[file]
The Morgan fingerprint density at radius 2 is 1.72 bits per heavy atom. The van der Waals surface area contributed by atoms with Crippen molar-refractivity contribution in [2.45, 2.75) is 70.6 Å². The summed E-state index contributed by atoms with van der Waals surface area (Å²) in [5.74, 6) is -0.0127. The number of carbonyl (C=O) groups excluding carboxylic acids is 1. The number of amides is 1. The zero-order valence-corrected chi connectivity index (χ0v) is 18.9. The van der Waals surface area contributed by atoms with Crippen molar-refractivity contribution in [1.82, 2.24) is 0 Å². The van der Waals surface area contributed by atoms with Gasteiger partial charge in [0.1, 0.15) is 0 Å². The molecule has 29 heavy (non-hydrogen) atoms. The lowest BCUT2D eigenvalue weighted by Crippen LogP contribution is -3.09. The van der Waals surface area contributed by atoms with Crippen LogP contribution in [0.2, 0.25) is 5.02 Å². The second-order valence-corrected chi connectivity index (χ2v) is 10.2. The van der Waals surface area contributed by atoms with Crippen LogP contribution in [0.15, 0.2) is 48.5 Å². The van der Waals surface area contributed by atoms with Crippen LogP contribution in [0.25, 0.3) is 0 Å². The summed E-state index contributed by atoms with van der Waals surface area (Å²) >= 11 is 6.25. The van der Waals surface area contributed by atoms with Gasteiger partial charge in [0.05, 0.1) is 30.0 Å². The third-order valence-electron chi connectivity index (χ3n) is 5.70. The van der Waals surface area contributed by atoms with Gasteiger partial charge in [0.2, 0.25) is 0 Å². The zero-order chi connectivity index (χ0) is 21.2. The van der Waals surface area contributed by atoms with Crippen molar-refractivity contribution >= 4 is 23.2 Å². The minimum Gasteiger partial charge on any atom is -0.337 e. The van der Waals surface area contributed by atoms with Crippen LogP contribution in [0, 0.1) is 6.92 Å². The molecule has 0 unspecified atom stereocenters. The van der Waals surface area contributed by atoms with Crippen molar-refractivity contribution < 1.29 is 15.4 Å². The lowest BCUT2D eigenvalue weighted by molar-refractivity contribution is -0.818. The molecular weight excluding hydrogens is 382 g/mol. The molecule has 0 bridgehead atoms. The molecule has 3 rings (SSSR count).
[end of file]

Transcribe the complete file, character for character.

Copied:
The Morgan fingerprint density at radius 2 is 1.72 bits per heavy atom. The van der Waals surface area contributed by atoms with Crippen molar-refractivity contribution in [2.45, 2.75) is 70.6 Å². The summed E-state index contributed by atoms with van der Waals surface area (Å²) in [5.74, 6) is -0.0127. The number of carbonyl (C=O) groups excluding carboxylic acids is 1. The number of amides is 1. The zero-order valence-corrected chi connectivity index (χ0v) is 18.9. The van der Waals surface area contributed by atoms with Crippen molar-refractivity contribution in [1.82, 2.24) is 0 Å². The van der Waals surface area contributed by atoms with Gasteiger partial charge in [0.1, 0.15) is 0 Å². The molecule has 29 heavy (non-hydrogen) atoms. The lowest BCUT2D eigenvalue weighted by Crippen LogP contribution is -3.09. The van der Waals surface area contributed by atoms with Crippen LogP contribution in [0.2, 0.25) is 5.02 Å². The second-order valence-corrected chi connectivity index (χ2v) is 10.2. The van der Waals surface area contributed by atoms with Crippen LogP contribution in [0.15, 0.2) is 48.5 Å². The van der Waals surface area contributed by atoms with Crippen LogP contribution in [0.25, 0.3) is 0 Å². The summed E-state index contributed by atoms with van der Waals surface area (Å²) >= 11 is 6.25. The van der Waals surface area contributed by atoms with Gasteiger partial charge in [0.05, 0.1) is 30.0 Å². The third-order valence-electron chi connectivity index (χ3n) is 5.70. The van der Waals surface area contributed by atoms with Gasteiger partial charge in [0.2, 0.25) is 0 Å². The zero-order chi connectivity index (χ0) is 21.2. The van der Waals surface area contributed by atoms with Crippen molar-refractivity contribution >= 4 is 23.2 Å². The minimum Gasteiger partial charge on any atom is -0.337 e. The van der Waals surface area contributed by atoms with Crippen LogP contribution in [0, 0.1) is 6.92 Å². The molecule has 0 unspecified atom stereocenters. The van der Waals surface area contributed by atoms with Crippen molar-refractivity contribution < 1.29 is 15.4 Å². The lowest BCUT2D eigenvalue weighted by molar-refractivity contribution is -0.818. The molecular weight excluding hydrogens is 382 g/mol. The molecule has 0 bridgehead atoms. The molecule has 3 rings (SSSR count).